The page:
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While there are many steps to the home selling process, you officially hand over the keys of your home to its new owner on your closing date. But, it isn’t quite that easy — at closing, you’ll pay most of the fees and taxes related to selling your home. It may catch you off-guard to see that your final profit on the sale is much lower than the selling price you agreed on with the buyer. In fact, these costs can add up to 10% or more of your final sale price. Here’s a brief overview of the hidden costs of selling a house.
Prepping to sell
There are costs associated with just getting your home on the market. A lot of time and energy goes into decluttering and getting ready for open houses and showings. And if you’ve already moved out and your home is empty of furniture, you may benefit from paying someone to stage your home to generate a higher offer price.
Your home tends to sell for more if you make sure it is spic and span. Depending on your amount of free time, you may pay a housecleaning service to deep clean it. You’ll also want the carpets professionally cleaned and you may wish to purchase light refreshments for your open houses. If you have pets, you may wish to board them while potential buyers are milling about. While not significant costs, you’ll still want to budget for them.
When selling your home, expect to pay a few thousand dollars in home repairs, especially if you’ve been putting off some general maintenance tasks. Your real estate agent may suggest some repairs before even putting your home on the market if they think you’ll get a higher selling price as a result.
Let’s look at an example: Replacing a 25-year-old HVAC system may cost you $5,000, but generate a $7,000 higher offer since potential buyers see that it is a new system. While you’re likely to get this cost back after all is said and done, it’s still cash you have to come up with before the deal closes and there are no guarantees.
An Overview: How Much Does It Cost to Sell a House?
Other repairs costs can also come as a result of a buyer’s requested home inspection. While you may be okay with that broken hot tub in the backyard, your new buyers may want you to fix it or remove it. They may also request a radon mitigator system as a result of a radon test.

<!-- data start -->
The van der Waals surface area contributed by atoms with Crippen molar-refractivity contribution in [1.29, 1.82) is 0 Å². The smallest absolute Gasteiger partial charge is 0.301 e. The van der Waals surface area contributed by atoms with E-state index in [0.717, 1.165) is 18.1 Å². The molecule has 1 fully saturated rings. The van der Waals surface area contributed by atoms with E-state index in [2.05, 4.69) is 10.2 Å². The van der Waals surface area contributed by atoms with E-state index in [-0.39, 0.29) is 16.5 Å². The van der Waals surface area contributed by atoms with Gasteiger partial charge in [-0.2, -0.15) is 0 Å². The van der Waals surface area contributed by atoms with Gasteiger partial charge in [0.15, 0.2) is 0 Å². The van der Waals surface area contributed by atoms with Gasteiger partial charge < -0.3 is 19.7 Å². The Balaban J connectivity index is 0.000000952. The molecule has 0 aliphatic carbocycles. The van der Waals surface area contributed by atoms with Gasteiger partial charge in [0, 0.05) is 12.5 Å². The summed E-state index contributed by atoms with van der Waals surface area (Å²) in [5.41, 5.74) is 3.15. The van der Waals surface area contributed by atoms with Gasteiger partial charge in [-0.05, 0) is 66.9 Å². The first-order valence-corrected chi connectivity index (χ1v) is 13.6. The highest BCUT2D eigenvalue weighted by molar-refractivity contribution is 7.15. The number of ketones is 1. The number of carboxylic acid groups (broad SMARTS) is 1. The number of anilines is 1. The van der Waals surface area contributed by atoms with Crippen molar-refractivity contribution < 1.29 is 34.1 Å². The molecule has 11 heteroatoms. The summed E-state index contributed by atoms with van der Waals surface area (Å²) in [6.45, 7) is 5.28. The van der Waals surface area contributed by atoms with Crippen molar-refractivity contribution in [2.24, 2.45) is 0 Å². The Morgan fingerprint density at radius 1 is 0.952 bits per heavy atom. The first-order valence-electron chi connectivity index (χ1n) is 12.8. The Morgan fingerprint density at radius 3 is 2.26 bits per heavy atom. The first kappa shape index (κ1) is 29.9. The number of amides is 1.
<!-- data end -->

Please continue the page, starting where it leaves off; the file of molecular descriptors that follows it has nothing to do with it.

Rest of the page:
You may be able to negotiate down some of these requests, but likely not all of them. Another option is to reduce the final selling price in exchange for not fixing the issue, but this isn’t always feasible.
If your home doesn’t sell immediately and you’ve already purchased a new one, you could have extra expenses. Before you buy your next home, consider if you can afford paying for two mortgages, two homeowners insurance policies, two tax bills, and multiple utility bills.
Read more: Why are housing costs so high
Real estate agent commission
Lots of sellers tend to overlook commissions paid to real estate agents when selling their home. They may understand the need to pay their listing agent a percentage of the final purchase price (usually 3%, although it can vary by state). But, many sellers don’t realize they’re also expected to pay for the buyer’s agent as well — another 3% commission for a total of 6%!
While you can avoid the listing agent’s cut by selling your home as a for-sale-by-owner, negotiating it down, or using a flat-fee agent, it can be difficult to get out of paying the 3% buyer’s agent commission. And if you don’t offer the buyer commission as a “bounty” for agents, you could be cutting out a large pool of potential buyers.
While you’re probably expecting to pay closing costs to some degree, you may not fully understand what that entails. When you sell your home, there are lots of little costs that together form your closing costs — and this final amount may be higher than you would expect. These costs usually amount to around 2% to 4% of the sale price and include:
- Transfer tax: The cost to legally transfer the title into the new owner’s name
- Title insurance: Which you’ll probably need to pay for the buyer
- Escrow fees: Usually split 50/50 between buyer and seller
- Property tax prorate: Property taxes are usually paid in arrears, meaning that this year, you’re getting billed for last year’s taxes. Buyers expect you to pay your prorated amount at closing so they’ll have the money to pay for the property taxes when they become due.
- Other fees: There may be other fees so get your closing paperwork in advance and closely review it prior to your closing date.
Read more: Buying or Selling a Home: Avoid the Most Common Maintenance Pitfalls